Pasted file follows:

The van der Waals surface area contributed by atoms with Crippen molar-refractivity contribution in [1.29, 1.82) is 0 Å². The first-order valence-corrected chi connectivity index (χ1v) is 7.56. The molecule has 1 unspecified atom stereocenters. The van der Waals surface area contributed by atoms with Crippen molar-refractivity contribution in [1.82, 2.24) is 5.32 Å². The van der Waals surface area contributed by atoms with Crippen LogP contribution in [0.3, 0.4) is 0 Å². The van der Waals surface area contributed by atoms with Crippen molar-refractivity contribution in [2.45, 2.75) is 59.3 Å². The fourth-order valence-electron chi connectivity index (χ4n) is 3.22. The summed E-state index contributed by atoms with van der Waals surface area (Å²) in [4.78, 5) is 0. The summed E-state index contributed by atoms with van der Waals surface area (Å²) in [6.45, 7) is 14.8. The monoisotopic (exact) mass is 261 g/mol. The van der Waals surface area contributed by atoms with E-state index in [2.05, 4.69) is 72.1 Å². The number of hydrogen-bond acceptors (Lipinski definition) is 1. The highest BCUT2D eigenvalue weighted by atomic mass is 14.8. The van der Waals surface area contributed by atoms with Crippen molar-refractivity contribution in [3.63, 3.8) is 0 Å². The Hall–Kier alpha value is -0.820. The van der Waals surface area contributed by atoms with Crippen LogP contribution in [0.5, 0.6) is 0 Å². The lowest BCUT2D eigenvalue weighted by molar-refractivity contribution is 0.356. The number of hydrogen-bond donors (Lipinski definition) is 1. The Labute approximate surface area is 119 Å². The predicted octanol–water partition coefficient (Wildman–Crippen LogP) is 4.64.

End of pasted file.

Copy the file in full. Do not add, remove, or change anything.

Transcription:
The van der Waals surface area contributed by atoms with Crippen molar-refractivity contribution in [1.29, 1.82) is 0 Å². The first-order valence-corrected chi connectivity index (χ1v) is 7.56. The molecule has 1 unspecified atom stereocenters. The van der Waals surface area contributed by atoms with Crippen molar-refractivity contribution in [1.82, 2.24) is 5.32 Å². The van der Waals surface area contributed by atoms with Crippen LogP contribution in [0.3, 0.4) is 0 Å². The van der Waals surface area contributed by atoms with Crippen molar-refractivity contribution in [2.45, 2.75) is 59.3 Å². The fourth-order valence-electron chi connectivity index (χ4n) is 3.22. The summed E-state index contributed by atoms with van der Waals surface area (Å²) in [4.78, 5) is 0. The summed E-state index contributed by atoms with van der Waals surface area (Å²) in [6.45, 7) is 14.8. The monoisotopic (exact) mass is 261 g/mol. The van der Waals surface area contributed by atoms with E-state index in [2.05, 4.69) is 72.1 Å². The number of hydrogen-bond acceptors (Lipinski definition) is 1. The highest BCUT2D eigenvalue weighted by atomic mass is 14.8. The van der Waals surface area contributed by atoms with Crippen molar-refractivity contribution in [3.63, 3.8) is 0 Å². The Hall–Kier alpha value is -0.820. The van der Waals surface area contributed by atoms with Crippen LogP contribution in [0.5, 0.6) is 0 Å². The lowest BCUT2D eigenvalue weighted by molar-refractivity contribution is 0.356. The number of hydrogen-bond donors (Lipinski definition) is 1. The Labute approximate surface area is 119 Å². The predicted octanol–water partition coefficient (Wildman–Crippen LogP) is 4.64.